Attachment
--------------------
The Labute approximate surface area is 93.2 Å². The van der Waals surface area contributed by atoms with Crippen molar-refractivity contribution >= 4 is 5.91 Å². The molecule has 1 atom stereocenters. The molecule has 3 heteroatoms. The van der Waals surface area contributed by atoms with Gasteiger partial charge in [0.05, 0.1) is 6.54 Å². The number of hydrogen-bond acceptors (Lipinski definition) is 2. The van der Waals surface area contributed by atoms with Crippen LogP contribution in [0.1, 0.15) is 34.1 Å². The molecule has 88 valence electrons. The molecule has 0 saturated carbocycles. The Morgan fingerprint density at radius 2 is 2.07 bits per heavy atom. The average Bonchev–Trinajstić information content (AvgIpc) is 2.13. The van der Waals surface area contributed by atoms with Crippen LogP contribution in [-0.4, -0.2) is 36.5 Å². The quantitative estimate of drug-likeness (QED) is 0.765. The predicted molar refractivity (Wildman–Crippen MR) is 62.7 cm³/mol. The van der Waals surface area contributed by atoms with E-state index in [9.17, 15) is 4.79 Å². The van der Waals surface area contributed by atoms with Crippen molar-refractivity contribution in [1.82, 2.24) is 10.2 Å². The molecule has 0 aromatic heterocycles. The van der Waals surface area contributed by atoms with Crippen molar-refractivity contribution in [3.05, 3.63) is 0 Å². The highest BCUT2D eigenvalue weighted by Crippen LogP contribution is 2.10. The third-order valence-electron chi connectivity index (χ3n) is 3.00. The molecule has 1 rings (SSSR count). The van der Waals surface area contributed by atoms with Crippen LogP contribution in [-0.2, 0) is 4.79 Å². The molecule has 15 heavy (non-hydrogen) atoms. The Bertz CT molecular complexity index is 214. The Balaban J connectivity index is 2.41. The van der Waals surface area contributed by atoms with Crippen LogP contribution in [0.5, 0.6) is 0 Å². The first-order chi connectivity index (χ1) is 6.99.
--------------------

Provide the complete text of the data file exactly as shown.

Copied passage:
The Labute approximate surface area is 93.2 Å². The van der Waals surface area contributed by atoms with Crippen molar-refractivity contribution >= 4 is 5.91 Å². The molecule has 1 atom stereocenters. The molecule has 3 heteroatoms. The van der Waals surface area contributed by atoms with Gasteiger partial charge in [0.05, 0.1) is 6.54 Å². The number of hydrogen-bond acceptors (Lipinski definition) is 2. The van der Waals surface area contributed by atoms with Crippen LogP contribution in [0.1, 0.15) is 34.1 Å². The molecule has 88 valence electrons. The molecule has 0 saturated carbocycles. The Morgan fingerprint density at radius 2 is 2.07 bits per heavy atom. The average Bonchev–Trinajstić information content (AvgIpc) is 2.13. The van der Waals surface area contributed by atoms with Crippen LogP contribution in [-0.4, -0.2) is 36.5 Å². The quantitative estimate of drug-likeness (QED) is 0.765. The predicted molar refractivity (Wildman–Crippen MR) is 62.7 cm³/mol. The van der Waals surface area contributed by atoms with E-state index in [9.17, 15) is 4.79 Å². The van der Waals surface area contributed by atoms with Crippen molar-refractivity contribution in [1.82, 2.24) is 10.2 Å². The molecule has 0 aromatic heterocycles. The van der Waals surface area contributed by atoms with Crippen molar-refractivity contribution in [3.05, 3.63) is 0 Å². The highest BCUT2D eigenvalue weighted by Crippen LogP contribution is 2.10. The third-order valence-electron chi connectivity index (χ3n) is 3.00. The molecule has 1 rings (SSSR count). The van der Waals surface area contributed by atoms with Crippen LogP contribution in [-0.2, 0) is 4.79 Å². The molecule has 15 heavy (non-hydrogen) atoms. The Bertz CT molecular complexity index is 214. The Balaban J connectivity index is 2.41. The van der Waals surface area contributed by atoms with Crippen LogP contribution in [0.5, 0.6) is 0 Å². The first-order chi connectivity index (χ1) is 6.99.